July 2010 Archives

Credit Suisse Next on the FBAR Tax Fraud Hit List?

July 16, 2010,

Credit Suisse’s offices in Germany were raided by German tax officials looking for evidence of tax fraud. According to an article by Judy Dempsey in the New York Times all 13 German branches of Swiss bank Credit Suisse were searched, and it would take weeks for German tax officials to review the seized documents. One can expect that the IRS is watching this development very closely hoping to find evidence of tax evasion, and failure to file Foreign Bank Account Reports, TDF 90-22.1 (FBARs), by U.S. citizens and residents.

It wouldn’t surprise me if the IRS were preparing to file a lawsuit against Credit Suisse similar to the one filed against UBS in the hopes of getting the names of U.S. citizens suspected of tax evasion and failure to file FBARs. If the German tax prosecutors have evidence of tax fraud committed by Credit Suisse bankers, this would add fodder to any lawsuit by the IRS.

As I keep explaining to clients with offshore bank accounts, the FBAR problem is not going away, and it’s a mistake to think that the IRS investigation of offshore financial is limited to UBS, or even Switzerland.

If you would like a consultation regarding how to handle your unreported offshore bank account, or any other tax problem contact the tax litigation lawyers at Brager Tax Law Group.

IRS FBAR Net (Noose?) Tightens to Include Offshore Bank Accounts at HSBC

July 12, 2010,

In February I noted that two clients with offshore bank accounts at HSBC had been indicted for FBAR (Foreign Bank Account Report) violations and related tax evasion charges. Last week Clare Baldwin reported through Reuters news service that some tax attorneys had been contacted regarding their clients’ undisclosed foreign bank accounts held at HSBC. Apparently letters had come from Department of Justice prosecutor Kevin Downing who has been taking the lead in FBAR prosecutions notifying the tax lawyers that their clients were the target of a criminal tax investigation by the IRS. HSBC moved quickly to distance itself from its clients. A spokesman for HSBC was quoted in the same Reuters article as saying that HSBC “fully supports government moves for appropriate disclosure by its citizens" and "does not condone or assist tax evasion.”

A few days ago Lynnley Browning of the New York Times quoted anonymous sources that;

At least two American clients of HSBC, which is based in London, are aiding federal prosecutors by turning over account details, names of bankers and internal memorandums and other confidential documents regarding HSBC’s offshore private bank, according to one person briefed on the matter.

If the UBS criminal tax prosecution is any guide, this means that over the course of the coming months HSBC will be handing over its clients’ names and account records to the IRS ; at which point they will face the prospect of tax evasion charges, and stiff civil penalties which can range to more than 50% of the balance in the offshore bank accounts.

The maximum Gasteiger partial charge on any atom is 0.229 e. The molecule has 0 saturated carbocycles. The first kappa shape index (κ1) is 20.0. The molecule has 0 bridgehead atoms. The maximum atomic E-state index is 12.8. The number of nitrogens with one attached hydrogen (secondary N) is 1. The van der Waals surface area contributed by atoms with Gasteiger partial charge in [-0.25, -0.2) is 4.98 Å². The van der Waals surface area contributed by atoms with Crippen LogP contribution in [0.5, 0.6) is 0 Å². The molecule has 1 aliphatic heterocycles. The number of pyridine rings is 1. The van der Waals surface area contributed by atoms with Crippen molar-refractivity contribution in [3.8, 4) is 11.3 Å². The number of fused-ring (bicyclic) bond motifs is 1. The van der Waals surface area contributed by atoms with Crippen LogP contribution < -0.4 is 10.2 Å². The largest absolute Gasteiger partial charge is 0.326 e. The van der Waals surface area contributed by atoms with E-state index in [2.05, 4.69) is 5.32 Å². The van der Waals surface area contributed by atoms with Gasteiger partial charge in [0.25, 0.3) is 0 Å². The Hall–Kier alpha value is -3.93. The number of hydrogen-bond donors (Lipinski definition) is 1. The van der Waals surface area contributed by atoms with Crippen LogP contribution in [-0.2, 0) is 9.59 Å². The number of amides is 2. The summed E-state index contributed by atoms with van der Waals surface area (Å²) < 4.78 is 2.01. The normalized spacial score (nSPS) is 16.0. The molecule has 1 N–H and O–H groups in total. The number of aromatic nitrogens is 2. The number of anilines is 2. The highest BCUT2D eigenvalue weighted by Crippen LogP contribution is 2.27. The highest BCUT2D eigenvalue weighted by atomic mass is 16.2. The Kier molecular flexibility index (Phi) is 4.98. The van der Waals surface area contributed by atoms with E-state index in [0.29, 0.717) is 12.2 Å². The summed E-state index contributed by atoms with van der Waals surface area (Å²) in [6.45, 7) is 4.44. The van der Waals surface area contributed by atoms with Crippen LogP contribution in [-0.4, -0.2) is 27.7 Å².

Clients who have foreign bank accounts at HSBC may still be able to avoid criminal tax evasion charges by taking advantage of the IRS voluntary disclosure policy, and coming forward, but it is clear that time is running out.

If you would like to consult with an experienced tax litigation attorney regarding FBARs, voluntary disclosure, or other tax problems contact the tax lawyers at Brager Tax Law Group, A P.C.

Age is No Bar to Offshore Bank Account Prosecution

July 1, 2010,

Failure to file a Foreign Bank Account Report (FBAR) on TDF 90-22.1 is crime under the Bank Secrecy Act punishable by up to 5 years in jail. Failure to file an FBAR usually goes hand in hand with tax fraud, and other tax problems. There is a common belief that if a person is a senior citizen he is safe from criminal prosecution. While that may have been true in the past, current FBAR and tax evasion prosecutions are breaking that pattern. Seventy six year old Leonid Zaltsberg pled guilty to charges of tax evasion and failing to file an FBAR on July 1, 2010. According to news reports he failed to report $60,000 in income over a six year period on an account with a maximum balance of $2.6 million.

Just in case you read that too quickly let me repeat. Over a six year period Zaltsberg, age 76, failed to report $60,000; that’s $10,000 per year! Granted it’s not pocket change, but we’re hardly talking about a big-time tax evader. According to his daughter as reported by David Voreacos, in Bloomberg News Zaltsberg has bladder and prostate cancer.

This case is a stark reminder to tax lawyers, and CPAs that they can not assume that because the amount of unreported tax is relative small their clients do not have criminal tax exposure. Clients need to be informed of the risks, and the way those risks can be minimized through a voluntary disclosure.

If you have a Swiss bank account, a Hong Kong bank account, or a foreign bank account in any country, and would like to discuss your options, contact the tax litigation lawyers at Brager Tax Law Group, A P.C.